Five Trends Kids Aren’t Blinking At. . . But Should.   by Walt Mueller


As we hit the halfway point of the summer and you jump into the fall planning mode, start thinking now about how you will take time during the year to intentionally address, talk about, and pound home (over and over and over again) God’s will and way on these five trends that have become just a normal part of life for your kids. . . .

1. Social Media Narcissism. Hey, there’s nothing wrong with Facebook, Twitter, and other social media platforms. But when using those sites to create, curate, promote, and sell one’s self. . . that’s narcissism. It’s idolatry. We need to teach our kids how to use social media to the glory of God, not self.

2. Relativism. We live in a world where kids are encouraged to develop, figure out, and act on the truth that works for them based on how they feel at any given moment in time. If it works for you, well then go for it. Fact is, that’s a recipe for personal, communal, and societal disaster. Let them know that God has gifted us with His will and way. There is such a thing as transcendent truth.

3. Cohabitation. Continue reading


3 Common Traits of Youth Who Don’t Leave the Church   by John Neilson


What is it that sets apart the kids who stay in the church? Here are just a few observations I have made about such kids, with a few applications for those of us serving in youth ministry.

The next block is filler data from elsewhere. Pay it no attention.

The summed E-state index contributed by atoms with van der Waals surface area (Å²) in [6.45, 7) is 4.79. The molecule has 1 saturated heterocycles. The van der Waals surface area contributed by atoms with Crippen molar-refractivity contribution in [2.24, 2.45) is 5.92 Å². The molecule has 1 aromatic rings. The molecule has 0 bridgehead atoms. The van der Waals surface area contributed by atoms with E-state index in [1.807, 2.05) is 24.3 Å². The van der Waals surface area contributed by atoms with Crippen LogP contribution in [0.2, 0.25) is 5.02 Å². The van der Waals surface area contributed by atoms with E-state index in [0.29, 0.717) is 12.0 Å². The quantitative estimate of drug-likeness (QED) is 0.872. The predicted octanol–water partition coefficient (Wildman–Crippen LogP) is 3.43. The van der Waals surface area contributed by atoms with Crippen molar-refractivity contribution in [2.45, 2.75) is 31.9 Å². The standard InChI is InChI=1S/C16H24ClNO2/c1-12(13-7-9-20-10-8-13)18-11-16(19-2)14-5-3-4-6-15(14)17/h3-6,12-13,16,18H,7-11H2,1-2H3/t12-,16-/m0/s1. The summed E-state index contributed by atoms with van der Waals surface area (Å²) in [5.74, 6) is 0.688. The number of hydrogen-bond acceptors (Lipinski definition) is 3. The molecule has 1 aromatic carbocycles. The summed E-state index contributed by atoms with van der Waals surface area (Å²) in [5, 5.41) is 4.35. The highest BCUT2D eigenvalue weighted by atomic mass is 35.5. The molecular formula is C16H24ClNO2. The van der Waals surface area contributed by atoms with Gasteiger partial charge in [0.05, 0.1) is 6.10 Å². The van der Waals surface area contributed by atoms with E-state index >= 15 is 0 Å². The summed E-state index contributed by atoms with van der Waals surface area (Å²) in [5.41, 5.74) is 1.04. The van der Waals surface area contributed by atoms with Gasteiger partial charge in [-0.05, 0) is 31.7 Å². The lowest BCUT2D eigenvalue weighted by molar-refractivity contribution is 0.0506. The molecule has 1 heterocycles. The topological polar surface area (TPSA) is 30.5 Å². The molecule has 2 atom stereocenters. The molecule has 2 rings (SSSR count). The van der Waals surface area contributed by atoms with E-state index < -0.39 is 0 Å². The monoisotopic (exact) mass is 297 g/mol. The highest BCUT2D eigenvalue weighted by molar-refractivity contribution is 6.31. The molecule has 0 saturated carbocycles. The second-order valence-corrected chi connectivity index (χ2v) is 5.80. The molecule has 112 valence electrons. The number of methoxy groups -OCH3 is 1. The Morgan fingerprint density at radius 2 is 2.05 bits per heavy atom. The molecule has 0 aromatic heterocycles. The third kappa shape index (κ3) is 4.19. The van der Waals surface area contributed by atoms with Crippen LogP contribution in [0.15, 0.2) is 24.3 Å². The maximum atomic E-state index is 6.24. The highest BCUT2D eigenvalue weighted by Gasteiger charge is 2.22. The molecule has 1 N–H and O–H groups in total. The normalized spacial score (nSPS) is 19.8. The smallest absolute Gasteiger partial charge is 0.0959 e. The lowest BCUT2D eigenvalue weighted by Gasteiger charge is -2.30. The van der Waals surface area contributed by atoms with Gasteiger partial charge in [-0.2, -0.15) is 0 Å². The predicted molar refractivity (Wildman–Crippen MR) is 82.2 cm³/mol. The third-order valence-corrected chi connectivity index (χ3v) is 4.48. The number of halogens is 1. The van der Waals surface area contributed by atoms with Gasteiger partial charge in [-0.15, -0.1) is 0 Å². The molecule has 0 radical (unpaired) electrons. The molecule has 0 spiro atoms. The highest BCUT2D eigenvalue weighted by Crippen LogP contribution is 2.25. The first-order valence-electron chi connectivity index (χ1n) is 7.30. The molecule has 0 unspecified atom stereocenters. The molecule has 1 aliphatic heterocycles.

1. They are converted.

The Apostle Paul, interestingly enough, doesn’t use phrases like “nominal Christian” or “pretty good kid.” The Bible doesn’t seem to mess around with platitudes like: “Yeah, it’s a shame he did that, but he’s got a good heart.” When we listen to the witness of Scripture, particularly on the topic of conversion, we find that there is very little wiggle room. Listen to these words: “Therefore, if anyone is in Christ, he is a new creation. The old has passed away; behold, the new has come.” (2 Cor. 5:17) We youth pastors need to get back to understanding salvation as what it really is: a miracle that comes from the glorious power of God through the working of the Holy Spirit.

We need to stop talking about “good kids.” We need to stop being pleased with attendance at youth group and fun retreats. We need to start getting on our knees and praying that the Holy Spirit will do miraculous saving work in the hearts of our students as the Word of God speaks to them. In short, we need to get back to a focus on conversion. How many of us are preaching to “unconverted evangelicals”? Youth pastors, we need to preach, teach, and talk—all the while praying fervently for the miraculous work of regeneration to occur in the hearts and souls of our students by the power of the Holy Spirit! When that happens—when the “old goes” and the “new comes”—it will not be iffy. We will not be dealing with a group of “nominal Christians.” We will be ready to teach, disciple, and equip a generation of future church leaders—“new creations”!—who are hungry to know and speak God’s Word. It is converted students who go on to love Jesus and serve the church.

2. They have been equipped, not entertained.